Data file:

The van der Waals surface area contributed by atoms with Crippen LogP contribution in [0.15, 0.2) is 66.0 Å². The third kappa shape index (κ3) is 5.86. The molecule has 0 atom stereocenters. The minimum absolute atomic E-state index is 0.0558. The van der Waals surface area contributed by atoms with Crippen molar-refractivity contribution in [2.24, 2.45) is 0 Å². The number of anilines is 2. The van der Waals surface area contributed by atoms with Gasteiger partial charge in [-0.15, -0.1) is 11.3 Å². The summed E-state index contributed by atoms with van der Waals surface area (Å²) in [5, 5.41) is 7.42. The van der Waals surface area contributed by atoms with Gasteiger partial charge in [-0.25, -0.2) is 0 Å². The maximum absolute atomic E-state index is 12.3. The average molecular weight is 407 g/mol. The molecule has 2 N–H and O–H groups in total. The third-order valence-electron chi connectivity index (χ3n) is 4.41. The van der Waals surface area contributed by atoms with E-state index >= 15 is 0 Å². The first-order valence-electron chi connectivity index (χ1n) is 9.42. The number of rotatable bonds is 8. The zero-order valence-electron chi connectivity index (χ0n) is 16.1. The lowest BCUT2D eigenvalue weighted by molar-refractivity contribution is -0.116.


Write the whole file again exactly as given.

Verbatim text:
The van der Waals surface area contributed by atoms with Crippen LogP contribution in [0.15, 0.2) is 66.0 Å². The third kappa shape index (κ3) is 5.86. The molecule has 0 atom stereocenters. The minimum absolute atomic E-state index is 0.0558. The van der Waals surface area contributed by atoms with Crippen molar-refractivity contribution in [2.24, 2.45) is 0 Å². The number of anilines is 2. The van der Waals surface area contributed by atoms with Gasteiger partial charge in [-0.15, -0.1) is 11.3 Å². The summed E-state index contributed by atoms with van der Waals surface area (Å²) in [5, 5.41) is 7.42. The van der Waals surface area contributed by atoms with Gasteiger partial charge in [-0.25, -0.2) is 0 Å². The maximum absolute atomic E-state index is 12.3. The average molecular weight is 407 g/mol. The molecule has 2 N–H and O–H groups in total. The third-order valence-electron chi connectivity index (χ3n) is 4.41. The van der Waals surface area contributed by atoms with E-state index >= 15 is 0 Å². The first-order valence-electron chi connectivity index (χ1n) is 9.42. The number of rotatable bonds is 8. The zero-order valence-electron chi connectivity index (χ0n) is 16.1. The lowest BCUT2D eigenvalue weighted by molar-refractivity contribution is -0.116.